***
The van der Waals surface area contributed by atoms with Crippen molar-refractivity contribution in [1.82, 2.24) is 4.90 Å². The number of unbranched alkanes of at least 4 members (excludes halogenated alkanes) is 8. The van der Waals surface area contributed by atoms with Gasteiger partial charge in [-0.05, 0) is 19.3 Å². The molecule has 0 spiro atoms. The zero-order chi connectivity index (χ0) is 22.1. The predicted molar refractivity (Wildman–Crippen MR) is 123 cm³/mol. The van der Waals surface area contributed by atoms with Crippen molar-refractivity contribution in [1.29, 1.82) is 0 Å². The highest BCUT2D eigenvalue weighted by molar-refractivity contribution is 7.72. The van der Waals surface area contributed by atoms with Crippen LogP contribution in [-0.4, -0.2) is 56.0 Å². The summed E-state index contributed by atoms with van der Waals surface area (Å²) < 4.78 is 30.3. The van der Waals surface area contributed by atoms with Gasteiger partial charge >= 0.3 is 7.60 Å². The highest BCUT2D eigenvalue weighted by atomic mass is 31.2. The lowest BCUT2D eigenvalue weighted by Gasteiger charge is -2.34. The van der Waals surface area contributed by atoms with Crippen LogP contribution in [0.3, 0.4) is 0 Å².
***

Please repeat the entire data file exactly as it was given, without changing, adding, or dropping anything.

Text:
The van der Waals surface area contributed by atoms with Crippen molar-refractivity contribution in [1.82, 2.24) is 4.90 Å². The number of unbranched alkanes of at least 4 members (excludes halogenated alkanes) is 8. The van der Waals surface area contributed by atoms with Gasteiger partial charge in [-0.05, 0) is 19.3 Å². The molecule has 0 spiro atoms. The zero-order chi connectivity index (χ0) is 22.1. The predicted molar refractivity (Wildman–Crippen MR) is 123 cm³/mol. The van der Waals surface area contributed by atoms with Crippen molar-refractivity contribution in [1.29, 1.82) is 0 Å². The highest BCUT2D eigenvalue weighted by molar-refractivity contribution is 7.72. The van der Waals surface area contributed by atoms with Crippen LogP contribution in [-0.4, -0.2) is 56.0 Å². The summed E-state index contributed by atoms with van der Waals surface area (Å²) < 4.78 is 30.3. The van der Waals surface area contributed by atoms with Gasteiger partial charge >= 0.3 is 7.60 Å². The highest BCUT2D eigenvalue weighted by atomic mass is 31.2. The lowest BCUT2D eigenvalue weighted by Gasteiger charge is -2.34. The van der Waals surface area contributed by atoms with Crippen LogP contribution in [0.3, 0.4) is 0 Å².